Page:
- Identify fire hazards: Make note of any hazards within the store, taking note of anything that could burn such as clothing, soft furnishings, and documents.
- Who is at risk? Identify anyone at risk, including staff as well as customers. There will always be people who are more vulnerable when in an emergency – such as children, the elderly and those with disabilities.
- Reduce the risks: After identifying all risks, you must evaluate the overall risk of a fire happening and the menace it would cause to workers and customers. Ensure regular appliance tests are carried out on computers, lighting installations and electricals. Appoint a member of staff who will take control of safety measures such as calling the fire brigade. Is there a clear escape route? Make sure they are obvious. Is all fire safety equipment in full working order? Ensure it’s regularly maintained.
- Record your findings and start fresh: After discovering fire hazards, you must take a record of your findings, how you took action to prevent these from occurring and then create an emergency evacuation plan – letting all employees be aware of what to do in the event of an emergency. Regularly practising a fire drill will encourage people to get the hang of fire safety.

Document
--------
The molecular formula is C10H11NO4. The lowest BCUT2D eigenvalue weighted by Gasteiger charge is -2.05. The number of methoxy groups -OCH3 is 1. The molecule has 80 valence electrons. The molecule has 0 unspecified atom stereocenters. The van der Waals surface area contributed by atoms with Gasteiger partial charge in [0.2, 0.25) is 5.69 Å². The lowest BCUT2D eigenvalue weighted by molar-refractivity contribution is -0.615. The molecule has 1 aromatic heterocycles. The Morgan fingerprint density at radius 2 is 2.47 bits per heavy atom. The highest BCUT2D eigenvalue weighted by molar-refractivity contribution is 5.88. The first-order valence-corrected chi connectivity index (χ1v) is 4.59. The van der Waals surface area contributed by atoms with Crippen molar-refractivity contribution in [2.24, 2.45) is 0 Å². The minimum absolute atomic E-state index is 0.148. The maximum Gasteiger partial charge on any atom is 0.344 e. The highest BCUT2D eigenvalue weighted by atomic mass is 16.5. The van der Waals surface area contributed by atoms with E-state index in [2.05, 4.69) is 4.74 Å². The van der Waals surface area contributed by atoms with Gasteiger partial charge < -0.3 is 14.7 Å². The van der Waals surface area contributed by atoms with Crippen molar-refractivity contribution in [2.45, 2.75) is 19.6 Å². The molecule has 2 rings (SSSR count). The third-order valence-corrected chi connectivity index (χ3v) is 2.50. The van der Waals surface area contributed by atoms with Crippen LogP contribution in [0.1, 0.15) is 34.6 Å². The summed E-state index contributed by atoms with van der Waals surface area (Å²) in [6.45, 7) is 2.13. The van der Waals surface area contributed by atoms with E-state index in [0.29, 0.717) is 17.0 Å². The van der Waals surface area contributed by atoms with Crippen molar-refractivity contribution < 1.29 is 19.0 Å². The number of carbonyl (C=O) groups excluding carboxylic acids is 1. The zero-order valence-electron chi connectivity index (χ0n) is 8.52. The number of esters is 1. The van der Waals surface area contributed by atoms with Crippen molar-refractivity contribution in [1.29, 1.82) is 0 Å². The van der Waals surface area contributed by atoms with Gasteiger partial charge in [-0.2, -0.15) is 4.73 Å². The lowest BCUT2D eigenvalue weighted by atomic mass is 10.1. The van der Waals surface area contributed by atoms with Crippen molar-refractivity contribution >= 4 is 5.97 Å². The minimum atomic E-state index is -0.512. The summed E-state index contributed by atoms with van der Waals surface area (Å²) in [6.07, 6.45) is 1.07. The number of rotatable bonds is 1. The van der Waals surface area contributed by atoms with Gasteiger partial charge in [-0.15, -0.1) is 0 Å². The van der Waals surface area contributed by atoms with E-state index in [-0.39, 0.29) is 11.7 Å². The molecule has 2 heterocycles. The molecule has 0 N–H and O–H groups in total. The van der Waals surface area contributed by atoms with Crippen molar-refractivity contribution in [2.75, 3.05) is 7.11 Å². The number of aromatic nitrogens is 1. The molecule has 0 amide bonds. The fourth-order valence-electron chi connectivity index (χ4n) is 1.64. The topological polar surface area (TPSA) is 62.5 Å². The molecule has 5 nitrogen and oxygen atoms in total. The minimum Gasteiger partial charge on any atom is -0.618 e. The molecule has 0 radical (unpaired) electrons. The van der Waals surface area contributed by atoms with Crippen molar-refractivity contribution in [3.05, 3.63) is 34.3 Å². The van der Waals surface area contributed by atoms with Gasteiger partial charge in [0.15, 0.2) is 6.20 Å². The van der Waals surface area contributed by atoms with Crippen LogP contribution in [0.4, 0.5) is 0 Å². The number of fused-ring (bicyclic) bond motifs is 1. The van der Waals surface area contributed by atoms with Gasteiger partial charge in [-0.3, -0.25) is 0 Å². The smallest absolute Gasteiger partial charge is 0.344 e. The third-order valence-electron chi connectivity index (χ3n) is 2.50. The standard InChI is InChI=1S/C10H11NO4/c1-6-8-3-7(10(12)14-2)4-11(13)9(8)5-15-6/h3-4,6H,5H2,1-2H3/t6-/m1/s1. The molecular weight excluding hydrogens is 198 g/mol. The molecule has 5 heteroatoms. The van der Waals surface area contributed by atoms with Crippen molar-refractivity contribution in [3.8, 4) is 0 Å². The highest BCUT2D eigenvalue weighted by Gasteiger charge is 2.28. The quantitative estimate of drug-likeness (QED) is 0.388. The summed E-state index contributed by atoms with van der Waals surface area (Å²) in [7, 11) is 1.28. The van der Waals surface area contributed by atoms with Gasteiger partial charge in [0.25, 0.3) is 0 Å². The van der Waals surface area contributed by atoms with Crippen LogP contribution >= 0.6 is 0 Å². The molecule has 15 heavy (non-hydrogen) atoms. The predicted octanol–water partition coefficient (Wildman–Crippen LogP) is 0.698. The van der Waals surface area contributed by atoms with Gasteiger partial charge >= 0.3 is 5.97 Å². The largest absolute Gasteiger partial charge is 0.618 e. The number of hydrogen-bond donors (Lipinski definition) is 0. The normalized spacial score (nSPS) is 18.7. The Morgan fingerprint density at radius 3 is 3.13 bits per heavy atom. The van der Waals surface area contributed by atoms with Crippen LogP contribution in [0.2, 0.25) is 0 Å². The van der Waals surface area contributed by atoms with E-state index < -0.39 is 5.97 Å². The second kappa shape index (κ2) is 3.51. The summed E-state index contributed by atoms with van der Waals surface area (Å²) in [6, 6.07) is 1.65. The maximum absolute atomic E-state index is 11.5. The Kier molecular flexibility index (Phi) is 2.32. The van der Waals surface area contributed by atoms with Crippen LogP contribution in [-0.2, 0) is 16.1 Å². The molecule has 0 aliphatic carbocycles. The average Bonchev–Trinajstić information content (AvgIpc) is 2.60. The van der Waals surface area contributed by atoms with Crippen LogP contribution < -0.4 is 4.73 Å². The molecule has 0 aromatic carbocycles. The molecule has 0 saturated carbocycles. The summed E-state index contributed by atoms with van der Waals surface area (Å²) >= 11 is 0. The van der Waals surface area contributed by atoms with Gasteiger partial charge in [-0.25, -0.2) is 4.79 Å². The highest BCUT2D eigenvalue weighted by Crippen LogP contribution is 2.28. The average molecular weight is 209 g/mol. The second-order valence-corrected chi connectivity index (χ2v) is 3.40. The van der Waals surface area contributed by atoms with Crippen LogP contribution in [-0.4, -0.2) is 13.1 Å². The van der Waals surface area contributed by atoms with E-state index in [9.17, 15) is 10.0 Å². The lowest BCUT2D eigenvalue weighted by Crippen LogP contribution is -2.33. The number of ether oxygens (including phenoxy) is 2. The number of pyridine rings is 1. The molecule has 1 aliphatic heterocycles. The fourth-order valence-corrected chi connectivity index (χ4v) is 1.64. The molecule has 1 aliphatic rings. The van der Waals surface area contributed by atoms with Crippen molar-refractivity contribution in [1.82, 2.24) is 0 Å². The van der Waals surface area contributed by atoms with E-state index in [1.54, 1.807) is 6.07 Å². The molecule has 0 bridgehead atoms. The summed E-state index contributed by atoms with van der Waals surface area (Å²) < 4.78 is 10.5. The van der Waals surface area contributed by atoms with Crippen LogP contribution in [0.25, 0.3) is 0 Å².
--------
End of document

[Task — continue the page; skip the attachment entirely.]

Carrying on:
- Train your staff: For your store to be fully compliant, your employees must be fire safety trained and informed on all steps to take in the event of an emergency.
- Install fire safety signage: Hanging fire safety signs around the store will inform and remind everyone of your safety procedures.
- Review, review, review: Make sure to review, update and maintain your fire safety plan regularly to ensure nothing gets missed. If you make any exterior or interior changes to your store your plan must be reviewed in line with the new design. If you experience an almost or real fire within the store, you must review the plan immediately.
With hospitality businesses, it’s outdoors only from here until at least the 17th of May. But, once June 21st hits, we can soon enjoy meals inside again. With this happening soon, businesses need to remind themselves of the fire safety risks.